Stock index futures were higher on Tuesday after better-than-expected results from Alcoa Inc and CSX Corp gave a promising start to the earnings season.

Late on Monday Alcoa, the first Dow component to report, posted second-quarter earnings that beat expectations, raising hopes of similarly strong results for other companies this season. Rail company CSX also posted a higher-than-expected profit.

Alcoa shares were up 4.5 percent to $11.36 in premarket trading while CSX closed Monday at $52.46.

Despite the strong earnings, gains could be capped by continued worries over the outlook for the euro zone after ratings agency Moody's Investor Service cut its rating on Portugal by two notches to A1. This follows rival agency S&P's two-notch cut of Portugal's debt in April.

S&P 500 futures rose 6.6 points and were above fair value, a formula that evaluates pricing by taking into account interest rates, dividends and time to expiration on the contract. Dow Jones industrial average futures gained 52 points, and Nasdaq 100 futures were up 13.5 points.

The earnings season picks up steam with the release of Dow component Intel Corp's report after the market closes on Tuesday, keeping tech stocks in focus. JPMorgan Chase & Co , Bank of America Corp and General Electric Co are also among the bellwethers on tap to report this week.

Economic data scheduled for Tuesday includes the U.S. Commerce Department figures for international trade at 8:30 EDT (1230 GMT) and the Federal budget due at 2 p.m. (1800 GMT).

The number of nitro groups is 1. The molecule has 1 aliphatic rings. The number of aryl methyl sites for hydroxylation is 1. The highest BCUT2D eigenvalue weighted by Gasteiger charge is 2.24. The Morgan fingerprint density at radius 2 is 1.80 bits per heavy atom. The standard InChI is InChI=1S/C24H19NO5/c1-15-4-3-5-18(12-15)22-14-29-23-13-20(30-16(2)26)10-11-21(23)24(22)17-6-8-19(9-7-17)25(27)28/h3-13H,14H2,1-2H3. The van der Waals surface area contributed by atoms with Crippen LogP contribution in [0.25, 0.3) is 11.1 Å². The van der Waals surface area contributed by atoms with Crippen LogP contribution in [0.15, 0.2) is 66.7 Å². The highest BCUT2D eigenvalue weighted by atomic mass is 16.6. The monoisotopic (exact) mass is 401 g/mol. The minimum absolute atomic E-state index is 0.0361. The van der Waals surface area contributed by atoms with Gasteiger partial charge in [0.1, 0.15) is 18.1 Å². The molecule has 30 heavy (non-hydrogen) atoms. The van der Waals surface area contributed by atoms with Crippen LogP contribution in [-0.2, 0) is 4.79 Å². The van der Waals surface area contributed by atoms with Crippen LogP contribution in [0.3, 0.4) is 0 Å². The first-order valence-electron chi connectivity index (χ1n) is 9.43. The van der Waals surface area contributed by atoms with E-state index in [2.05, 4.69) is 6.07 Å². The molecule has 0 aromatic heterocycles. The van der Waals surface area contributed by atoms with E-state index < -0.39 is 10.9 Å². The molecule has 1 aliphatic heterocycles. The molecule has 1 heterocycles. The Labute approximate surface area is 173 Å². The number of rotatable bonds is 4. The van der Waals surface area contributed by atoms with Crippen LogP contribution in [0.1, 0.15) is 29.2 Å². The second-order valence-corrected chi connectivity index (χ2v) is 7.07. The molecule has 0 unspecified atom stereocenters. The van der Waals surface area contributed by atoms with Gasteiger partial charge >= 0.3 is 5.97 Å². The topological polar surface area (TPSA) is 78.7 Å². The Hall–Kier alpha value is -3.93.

U.S.-listed shares of BP Plc edged 0.7 percent higher to $37.01 in premarket trading as it prepared to try and seal off its runaway well with a new cap that it says could finally arrest the flow of oil spewing from the floor of the Gulf of Mexico.

The board of American International Group Inc is set to meet this week to consider the future of its AIA unit, with a public float seen as the most likely outcome, sources said on Tuesday.

In Europe, the pan-European FTSEurofirst 300 <.FTEU3> index of leading shares was up 1.5 percent, on track to close higher for the sixth straight day.

In Asia, equities were pressured by reports that China will not relax tougher property measures any time soon, a move which touched a nerve among investors who are already sensitive to how much China's economy is slowing.

The International Monetary Fund's chief reiterated on Tuesday that strong growth in Asia and Latin America made it unlikely that the global economy would suffer a double-dip recession.

U.S. stocks closed slightly higher in a light trading session on Monday, as cautious prevailed ahead of the release of Alcoa's and CSX's results.

(Editing by Chizu Nomiyama)